October 2017

They have been called the “most persecuted people group,” and today, many who are watching their plight would not argue that claim.

Driven by brutal violence into the neighboring country of Bangladesh, some members of this Muslim-minority people group from Myanmar are having their first contact with the compassion and love that is foundational to our faith, through the work of a local Christian hospital.

News reports state that more than 400,000 men, women, and children—most having endured massive physical and emotional trauma—are desperately fleeing Myanmar and being targeted by their predominately Buddhist government as they pour across the border into Bangladesh. Many of these refugees need medical care to treat illnesses and injuries as severe as landmine and bullet wounds.

Rohingya Muslim refugees who had just arrived wait for a place to stay at Bangladesh's Balukhali refugee camp on October 2, 2017. The UN says more than 14,100 children are at risk of dying from malnutrition in wretched camps where half a million mainly Rohingya refugees depend entirely on charities for survival. Food distribution in the vastly overcrowded settlements is still ad hoc and uncoordinated, the UN says, more than a month after refugees began pouring into southern Bangladesh to escape ethnic bloodshed in Myanmar.
(Photo: FRED DUFOUR/AFP/Getty Images)

While other humanitarian organizations are supplying aid to refugees, only our partner NGO, Memorial Christian Hospital, is equipped to provide critical surgical care for these victims of physical trauma.

Just 70 miles from the Bangladesh-Myanmar border, a team of medical workers and nationals who staff Memorial Christian Hospital have been working 80-hour weeks all month, performing life-saving surgeries, repairing limbs, and treating malnutrition. A recent BBC video documented how the refugee crisis has overwhelmed the hospital—and U.N. estimates predict the number of Rohingya leaving Myanmar could balloon to one million by the year’s end.

Yet amidst tragedy, God is using this crisis to bring this people group to those who can minister to both their physical and spiritual needs.

 “When we first became aware of this people group, we asked how God might use us to help them,” commented one worker. “With the conflict growing, some of these people have come to us.”

Entire families of workers, including children, are pitching in at the hospital, distributing meals and care packages to waiting patients. But the nearly-crippling patient influx is not without its difficulties.

“We Are Fighting This War Too”

The ward at MCH is currently full. More than 80% of referrals must be turned away.

The current hospital staff only has the capacity to treat a handful of surgical trauma patients a day, in addition to their other patients. More than 80 percent of the referrals must be turned away due to lack of bed capacity and staff, despite of the unimaginable need tugging at the hearts of the small team. There is a desperate need for more nurses and skilled-caregivers to care for more patients.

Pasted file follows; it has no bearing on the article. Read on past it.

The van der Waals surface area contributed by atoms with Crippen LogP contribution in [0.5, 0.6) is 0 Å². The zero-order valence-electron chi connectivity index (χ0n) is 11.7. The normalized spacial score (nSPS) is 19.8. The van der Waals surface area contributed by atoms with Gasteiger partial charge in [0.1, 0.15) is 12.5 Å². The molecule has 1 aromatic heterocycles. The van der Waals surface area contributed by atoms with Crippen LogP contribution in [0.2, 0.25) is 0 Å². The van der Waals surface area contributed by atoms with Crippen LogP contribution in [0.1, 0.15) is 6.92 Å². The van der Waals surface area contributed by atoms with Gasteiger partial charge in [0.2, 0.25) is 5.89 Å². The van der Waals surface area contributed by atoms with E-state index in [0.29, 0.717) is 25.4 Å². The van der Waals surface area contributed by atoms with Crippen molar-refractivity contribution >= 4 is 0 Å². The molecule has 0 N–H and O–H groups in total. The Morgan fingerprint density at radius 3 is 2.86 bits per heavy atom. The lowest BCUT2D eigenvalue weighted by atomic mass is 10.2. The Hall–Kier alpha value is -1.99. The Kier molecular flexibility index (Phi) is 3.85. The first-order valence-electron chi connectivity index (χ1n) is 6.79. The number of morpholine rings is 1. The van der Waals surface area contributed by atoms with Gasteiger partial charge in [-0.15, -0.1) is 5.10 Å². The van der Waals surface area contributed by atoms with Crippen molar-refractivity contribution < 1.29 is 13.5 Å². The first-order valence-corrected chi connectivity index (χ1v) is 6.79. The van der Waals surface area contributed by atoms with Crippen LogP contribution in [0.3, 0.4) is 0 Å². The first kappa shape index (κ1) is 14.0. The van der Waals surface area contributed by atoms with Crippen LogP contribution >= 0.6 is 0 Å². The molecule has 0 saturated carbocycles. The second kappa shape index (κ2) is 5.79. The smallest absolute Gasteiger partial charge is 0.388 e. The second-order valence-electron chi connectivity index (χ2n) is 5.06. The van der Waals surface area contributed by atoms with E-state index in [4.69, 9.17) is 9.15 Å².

“My body is aching and my heart is crying,” remarked one of the surgeons, writing at around 3 a.m. after operating on a teenage boy who stepped on a landmine. “We are fighting this war too. In a few hours—assuming I don't get called again—I pick up my scalpel to continue my fight.”

“It is far from being over,” shared a team member from our partner NGO.

They also shared the story of one Rohingya mother who was searching for a second son at another medical facility after her 16-year-old lost both his legs to a landmine explosion and passed away—illustrating the enormous need for not only qualified surgeons but also post-traumatic care.

Divine Timing 

ABWE has an established hospital relief fund, which can help patient’s with their rehabilitation and cover the costs for skilled volunteers who come to assist the heavily taxed team. Providentially, this crisis comes on the heels of a major initiative to renew and expand Memorial Christian Hospital, which was already seeing up to 200 patients each day in its outpatient and emergency departments.

 “It’s not our job to heal all of Bangladesh. We know that. But sometimes we wish we could help a little bit more than we can,” a team member continued. “And someday, when the new hospital is done, hopefully we will be able to.”

But now more than ever, with an additional 300,000 Rohingya expected to flood into Bangladesh in the next three months and with no end to the crisis in sight, the greatest need is for experienced OR and surgical ward nurses—not just space. In addition, this hospital is in desperate need of Family Practitioners and an Obstetrician/Gynecologist.


Pray that God would provide the staff needed to support the work of our partner hospital, that God would bring healing and hope to those affected by the refugee crisis, and that God would open doors and grant stamina and peace to the team serving in Bangladesh.

To support efforts at Memorial Christian Hospital in Bangladesh to care for the Rohingya and other patients in need, please consider making a contribution to our relief fund.


If God is burdening you to pray, give, or go, explore our work in South Asia or start the conversation.

Like what you’re reading? Then don’t miss an issue. Subscribe to be notified when the next issue is published.

Legacies

ABWE Mission Doctor Receives Prestigious Award

Dr. Robert Cropsey has been awarded a Surgical Humanitarian Award for his work in serving the needs of medically underserved patients in Africa.